KEYSER: I think it goes both ways. I think it’s harder to make a deal in the short run if they allow each other to stand in the way. At some point, the pain of this will be maybe so different for some than for others that they decide they can’t possibly stand together. I wouldn’t want to be one of the broadcast networks waiting around for Netflix to decide when it’s going to stop taking advantage. 

DEADLINE: How has the strike affected the series you’re currently a part of, Julia

KEYSER: I don’t know. We’ve finished production and post [on Season 2]. I won’t have anything to do with any of the promotion. But I have something that’s in development that I’m making a deal with at Peacock. That, obviously I’m not going to have any conversations about. 

DEADLINE: How long do you see this strike going? 

KEYSER: You never…know. But I will say that up until this morning, we only struck once in 35 years, and we only do it when we see an existential threat to writing as a profession, as we did when we contemplated the idea that streaming would not pay us adequately, where we had no projections there. So, I think writers understand that they need to hold together, and we’ll hold together until we solve this problem. 

DEADLINE: Do you have a sense of when you might get back to the table with the AMPTP? 

KEYSER: It’s up to them. 

DEADLINE: How have you personally experienced the issues that precipitated the strike? How have they affected either you or those around you? 

KEYSER: The younger writers who work for me talk about how difficult it is to make a living year after year because jobs are so brief, and it’s such a low pay, and few and far between. I know myself, as a showrunner, that I work for a year and a half or two years for very few episodic fees until my fees get amortized down. No one needs to cry for me. But there are young showrunners who, when they are told this is the best it’s ever going to be…You get your own show. If you reach the pinnacle, you can work for minimum for endless hours with no writers to help you, on your own…You know, have fun. So, it’s just very difficult.  

One of the reasons why we got a 9,000-vote approval on our strike authorization is because this is affecting everybody in every corner of the business. So I was talking about television, episodic, but it’s true just as much in features and comedy-variety. There’s no one who’s unaffected by it, or doesn’t know somebody they care about deeply who’s affected by it. And that matters just as much to us.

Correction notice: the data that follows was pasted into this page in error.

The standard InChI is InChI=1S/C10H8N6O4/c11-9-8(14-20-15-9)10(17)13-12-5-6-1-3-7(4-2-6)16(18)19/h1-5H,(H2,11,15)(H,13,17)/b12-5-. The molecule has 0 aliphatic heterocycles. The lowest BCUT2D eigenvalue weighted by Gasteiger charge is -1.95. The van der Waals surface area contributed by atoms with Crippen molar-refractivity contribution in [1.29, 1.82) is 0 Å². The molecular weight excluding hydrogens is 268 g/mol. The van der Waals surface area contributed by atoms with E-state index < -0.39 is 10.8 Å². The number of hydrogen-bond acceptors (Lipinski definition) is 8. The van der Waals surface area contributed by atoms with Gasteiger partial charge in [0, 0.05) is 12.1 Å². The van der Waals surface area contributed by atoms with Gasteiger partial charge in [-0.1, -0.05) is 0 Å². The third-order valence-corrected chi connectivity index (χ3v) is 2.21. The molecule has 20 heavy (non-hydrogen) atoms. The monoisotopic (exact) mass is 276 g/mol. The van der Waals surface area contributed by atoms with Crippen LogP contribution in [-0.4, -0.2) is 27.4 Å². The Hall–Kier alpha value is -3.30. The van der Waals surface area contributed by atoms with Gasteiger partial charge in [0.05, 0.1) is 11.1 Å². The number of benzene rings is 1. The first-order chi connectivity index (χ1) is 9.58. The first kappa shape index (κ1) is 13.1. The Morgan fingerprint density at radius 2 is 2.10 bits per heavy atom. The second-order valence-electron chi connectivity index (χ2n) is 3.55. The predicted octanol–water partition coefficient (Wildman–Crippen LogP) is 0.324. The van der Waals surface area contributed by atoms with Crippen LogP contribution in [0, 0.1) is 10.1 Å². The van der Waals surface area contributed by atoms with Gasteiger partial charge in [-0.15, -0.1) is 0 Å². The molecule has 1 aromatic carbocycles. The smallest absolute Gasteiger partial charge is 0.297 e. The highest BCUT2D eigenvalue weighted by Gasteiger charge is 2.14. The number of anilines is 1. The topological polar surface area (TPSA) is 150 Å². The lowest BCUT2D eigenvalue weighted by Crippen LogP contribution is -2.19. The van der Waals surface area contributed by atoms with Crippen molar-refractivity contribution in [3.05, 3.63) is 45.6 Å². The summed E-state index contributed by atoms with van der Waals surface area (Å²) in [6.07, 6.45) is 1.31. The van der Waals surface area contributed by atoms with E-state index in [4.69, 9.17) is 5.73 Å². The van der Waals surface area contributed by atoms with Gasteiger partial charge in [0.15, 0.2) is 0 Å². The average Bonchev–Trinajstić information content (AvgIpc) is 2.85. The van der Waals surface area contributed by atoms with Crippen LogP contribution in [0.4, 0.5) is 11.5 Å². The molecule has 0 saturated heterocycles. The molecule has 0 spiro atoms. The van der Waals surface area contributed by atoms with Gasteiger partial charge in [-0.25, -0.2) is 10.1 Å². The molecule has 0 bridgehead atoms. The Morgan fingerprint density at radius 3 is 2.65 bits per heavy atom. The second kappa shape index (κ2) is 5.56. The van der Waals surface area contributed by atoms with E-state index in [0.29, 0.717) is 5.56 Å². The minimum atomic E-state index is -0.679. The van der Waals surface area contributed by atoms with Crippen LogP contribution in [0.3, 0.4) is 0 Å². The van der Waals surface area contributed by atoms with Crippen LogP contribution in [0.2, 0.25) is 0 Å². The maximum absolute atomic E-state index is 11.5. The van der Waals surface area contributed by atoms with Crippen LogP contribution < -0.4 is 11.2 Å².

DEADLINE: The WGA is often in the difficult situation of having to figure out how to approach negotiations on topics like AI, where our understanding is still evolving, as far as business implications. How have you framed that challenge for yourself? How do you approach that? 

KEYSER: Right now, I think we have a pretty simple philosophy, which is AI can’t be literary material. It can’t be a draft that we have to rewrite. It doesn’t mean that companies won’t use it in some ways. It can be research material — but it can’t be literary in material. I’ll say this, no one knows exactly what AI’s going to be, but the fact that the companies won’t talk about it is the best indication we’ve had that we have a reason to fear it.  

DEADLINE: What’s your vision of how the strike may play out, in the best- and worst-case scenarios? 

KEYSER: I hope you’ll forgive me if I am not going to give you a worst-case scenario, because that worst-case scenario is not, in our minds, going to happen. We can’t let it. Our best-case scenario is, we make a reasonable deal — not everything we’ve asked for, but enough to protect writers and make this a viable profession going forward in all sectors of the business. 

DEADLINE: It seems to me that a success in this negotiation would mark a substantial paradigm shift in the business. How do you see a win transforming it? 

KEYSER: Here’s the thing, the things we’re asking for is stuff we had before. This is just an attempt by writers to maintain a livable career, a working career, and that’s it. So, I don’t think we’ve made the argument, and I think it’s true, that these costs are absorbable into film and movie budgets, by and large. They’re small compared to these overall budgets. I think we are arguing to keep a system going that’s worked really well for decades. I don’t mean going back to the old broadcast model. I mean, where we write the stuff that makes them millions and we’re allowed to earn a living that permits us to stay in this business.